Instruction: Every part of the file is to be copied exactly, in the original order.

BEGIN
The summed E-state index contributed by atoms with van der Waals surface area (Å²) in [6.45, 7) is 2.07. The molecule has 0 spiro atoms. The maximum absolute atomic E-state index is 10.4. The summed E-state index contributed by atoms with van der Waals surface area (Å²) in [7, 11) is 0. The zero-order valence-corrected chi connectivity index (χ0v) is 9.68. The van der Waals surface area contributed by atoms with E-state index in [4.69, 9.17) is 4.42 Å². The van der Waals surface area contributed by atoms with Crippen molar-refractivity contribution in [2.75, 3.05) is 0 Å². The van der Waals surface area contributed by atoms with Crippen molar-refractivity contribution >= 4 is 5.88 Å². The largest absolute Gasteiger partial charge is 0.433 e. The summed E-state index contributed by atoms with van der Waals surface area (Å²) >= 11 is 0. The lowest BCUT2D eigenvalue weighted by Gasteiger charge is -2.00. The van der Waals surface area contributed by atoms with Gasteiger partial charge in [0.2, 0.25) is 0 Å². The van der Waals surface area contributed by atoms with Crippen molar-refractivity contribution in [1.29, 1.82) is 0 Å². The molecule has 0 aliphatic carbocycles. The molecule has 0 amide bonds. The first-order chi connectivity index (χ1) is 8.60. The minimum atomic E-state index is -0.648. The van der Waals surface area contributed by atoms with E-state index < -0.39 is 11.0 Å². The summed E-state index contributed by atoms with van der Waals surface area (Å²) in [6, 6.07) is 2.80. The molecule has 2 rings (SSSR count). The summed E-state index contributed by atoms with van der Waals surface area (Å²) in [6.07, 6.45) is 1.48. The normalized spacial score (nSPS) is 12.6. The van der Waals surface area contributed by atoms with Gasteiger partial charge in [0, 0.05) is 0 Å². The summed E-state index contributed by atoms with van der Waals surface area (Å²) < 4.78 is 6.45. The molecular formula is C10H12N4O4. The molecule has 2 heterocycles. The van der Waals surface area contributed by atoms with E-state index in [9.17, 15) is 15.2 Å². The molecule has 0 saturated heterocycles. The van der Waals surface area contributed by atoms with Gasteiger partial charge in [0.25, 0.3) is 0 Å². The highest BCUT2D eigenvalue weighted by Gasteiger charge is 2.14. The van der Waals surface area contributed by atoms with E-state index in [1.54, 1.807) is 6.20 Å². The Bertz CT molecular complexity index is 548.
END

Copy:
The summed E-state index contributed by atoms with van der Waals surface area (Å²) in [6.45, 7) is 2.07. The molecule has 0 spiro atoms. The maximum absolute atomic E-state index is 10.4. The summed E-state index contributed by atoms with van der Waals surface area (Å²) in [7, 11) is 0. The zero-order valence-corrected chi connectivity index (χ0v) is 9.68. The van der Waals surface area contributed by atoms with E-state index in [4.69, 9.17) is 4.42 Å². The van der Waals surface area contributed by atoms with Crippen molar-refractivity contribution in [2.75, 3.05) is 0 Å². The van der Waals surface area contributed by atoms with Crippen molar-refractivity contribution >= 4 is 5.88 Å². The largest absolute Gasteiger partial charge is 0.433 e. The summed E-state index contributed by atoms with van der Waals surface area (Å²) >= 11 is 0. The lowest BCUT2D eigenvalue weighted by Gasteiger charge is -2.00. The van der Waals surface area contributed by atoms with Gasteiger partial charge in [0.2, 0.25) is 0 Å². The van der Waals surface area contributed by atoms with Crippen molar-refractivity contribution in [1.29, 1.82) is 0 Å². The molecule has 0 aliphatic carbocycles. The molecule has 0 amide bonds. The first-order chi connectivity index (χ1) is 8.60. The minimum atomic E-state index is -0.648. The van der Waals surface area contributed by atoms with E-state index < -0.39 is 11.0 Å². The summed E-state index contributed by atoms with van der Waals surface area (Å²) in [6, 6.07) is 2.80. The molecule has 2 rings (SSSR count). The summed E-state index contributed by atoms with van der Waals surface area (Å²) in [6.07, 6.45) is 1.48. The normalized spacial score (nSPS) is 12.6. The van der Waals surface area contributed by atoms with Gasteiger partial charge in [0, 0.05) is 0 Å². The summed E-state index contributed by atoms with van der Waals surface area (Å²) < 4.78 is 6.45. The molecular formula is C10H12N4O4. The molecule has 2 heterocycles. The van der Waals surface area contributed by atoms with E-state index in [9.17, 15) is 15.2 Å². The molecule has 0 saturated heterocycles. The van der Waals surface area contributed by atoms with Gasteiger partial charge in [0.25, 0.3) is 0 Å². The highest BCUT2D eigenvalue weighted by Gasteiger charge is 2.14. The van der Waals surface area contributed by atoms with E-state index in [1.54, 1.807) is 6.20 Å². The Bertz CT molecular complexity index is 548.